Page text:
The Effect of Evolved CO2 on Wormhole Propagation in Carbonate Acidizing
- Haoran Cheng (Texas A&M University) | Ding Zhu (Texas A&M University) | A. D. Hill (Texas A&M University)
- Document ID
- Society of Petroleum Engineers
- SPE Production & Operations
- Publication Date
- August 2017
- Document Type
- Journal Paper
- 325 - 332
- 2017.Society of Petroleum Engineers
- wormhole efficiency, CO2 effect
- 6 in the last 30 days
- 368 since 2007
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Matrix acidizing is a commonly used stimulation technique for oil and gas wells. In carbonate reservoirs, acid is injected into the formation to dissolve carbonate rock and create highly permeable channels called wormholes. For a constant volume of acid injection, different injection rates create wormholes with different lengths. The injection rate that creates the deepest wormhole is called the optimal acid-injection rate. Optimal injection rate is determined in laboratory experiments by measuring the pore volumes to breakthrough (i.e., the volume of acid injected in a coreflood for the wormhole to reach the exit end of the core, normalized by the initial pore volume of the core). Hydrochloric acid (HCl) is commonly used for carbonate acidizing treatments. The reaction between HCl and calcium carbonate (CaCO3) creates carbon dioxide (CO2). At laboratory conditions, 1,000-psi backpressure is commonly used for acidizing experiments to keep CO2 in solution. However, on the basis of the solubility of CO2 in water, 1,000 psi may not be enough to keep CO2 in solution. In such a case, undissolved CO2 can be present as a gaseous phase in the system. Because the properties of CO2 change with pressure and temperature, the evolution of CO2 and its effect on wormhole-propagation efficiency need to be investigated to evaluate optimal acid-injection conditions accurately.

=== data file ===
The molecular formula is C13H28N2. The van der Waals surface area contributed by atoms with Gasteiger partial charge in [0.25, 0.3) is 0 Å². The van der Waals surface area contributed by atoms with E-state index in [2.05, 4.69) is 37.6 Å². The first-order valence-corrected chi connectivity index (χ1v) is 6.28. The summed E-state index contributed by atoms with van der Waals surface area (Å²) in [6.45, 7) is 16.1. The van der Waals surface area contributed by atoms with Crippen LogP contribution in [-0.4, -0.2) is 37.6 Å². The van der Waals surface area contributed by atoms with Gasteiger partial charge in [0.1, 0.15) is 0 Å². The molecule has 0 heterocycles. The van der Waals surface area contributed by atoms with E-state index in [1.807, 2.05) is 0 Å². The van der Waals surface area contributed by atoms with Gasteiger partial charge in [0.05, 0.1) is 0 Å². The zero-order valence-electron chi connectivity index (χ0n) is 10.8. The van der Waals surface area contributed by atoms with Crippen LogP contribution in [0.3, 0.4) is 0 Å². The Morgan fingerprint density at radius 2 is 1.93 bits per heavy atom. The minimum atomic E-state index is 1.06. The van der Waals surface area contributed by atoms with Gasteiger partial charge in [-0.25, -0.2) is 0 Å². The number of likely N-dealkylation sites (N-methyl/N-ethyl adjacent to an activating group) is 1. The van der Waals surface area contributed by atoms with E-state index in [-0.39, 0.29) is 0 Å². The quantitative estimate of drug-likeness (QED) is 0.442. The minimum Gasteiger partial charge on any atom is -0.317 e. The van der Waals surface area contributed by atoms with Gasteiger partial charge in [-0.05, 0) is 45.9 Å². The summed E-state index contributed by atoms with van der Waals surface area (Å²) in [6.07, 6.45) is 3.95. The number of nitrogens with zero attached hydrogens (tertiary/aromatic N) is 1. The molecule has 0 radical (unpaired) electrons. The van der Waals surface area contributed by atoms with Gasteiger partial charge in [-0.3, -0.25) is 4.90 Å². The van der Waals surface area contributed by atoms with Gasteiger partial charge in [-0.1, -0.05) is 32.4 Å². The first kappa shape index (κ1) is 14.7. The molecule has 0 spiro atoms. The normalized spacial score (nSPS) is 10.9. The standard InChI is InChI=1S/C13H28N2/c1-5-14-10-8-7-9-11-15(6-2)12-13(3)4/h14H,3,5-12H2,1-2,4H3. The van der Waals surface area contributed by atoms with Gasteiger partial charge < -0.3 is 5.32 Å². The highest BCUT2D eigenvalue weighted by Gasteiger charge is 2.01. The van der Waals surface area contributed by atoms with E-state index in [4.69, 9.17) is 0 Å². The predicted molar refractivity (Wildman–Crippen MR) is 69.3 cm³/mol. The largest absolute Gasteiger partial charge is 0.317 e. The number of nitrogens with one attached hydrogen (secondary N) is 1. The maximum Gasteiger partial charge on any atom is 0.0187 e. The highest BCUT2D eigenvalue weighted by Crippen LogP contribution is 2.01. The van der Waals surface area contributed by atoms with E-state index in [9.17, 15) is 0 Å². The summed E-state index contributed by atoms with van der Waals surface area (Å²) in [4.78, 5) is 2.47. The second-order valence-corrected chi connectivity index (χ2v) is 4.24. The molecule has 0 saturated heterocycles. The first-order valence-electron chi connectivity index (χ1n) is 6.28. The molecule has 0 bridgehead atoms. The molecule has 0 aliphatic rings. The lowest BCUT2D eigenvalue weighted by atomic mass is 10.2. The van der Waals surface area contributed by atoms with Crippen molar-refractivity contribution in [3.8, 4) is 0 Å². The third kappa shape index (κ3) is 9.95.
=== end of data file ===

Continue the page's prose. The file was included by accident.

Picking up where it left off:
In this study, coreflooding experiments are conducted to examine the effects of evolved CO2 on wormholing behavior. The experiments are conducted at both room temperature and an elevated temperature. Different backpressures from 500 to 3,000 psi are applied in the experiments. The Buijse and Glasbergen (2005) model is used for curve fitting to obtain the optimal acid flux and optimal pore volume to breakthrough for each experiment. Computed-tomography (CT) -scan images are taken for each core sample after acid injection to evaluate the structures of the wormholes.
The test results show that the effect of CO2 on wormholing depends on the temperature, pressure, and injection rate. For low injection rate, CO2 present as a gaseous phase slows wormhole-propagation efficiency dramatically, and enlarged wormhole diameter is observed. At injection rates greater than the optimal rate, the effect of CO2 is less pronounced, particularly at higher temperatures.
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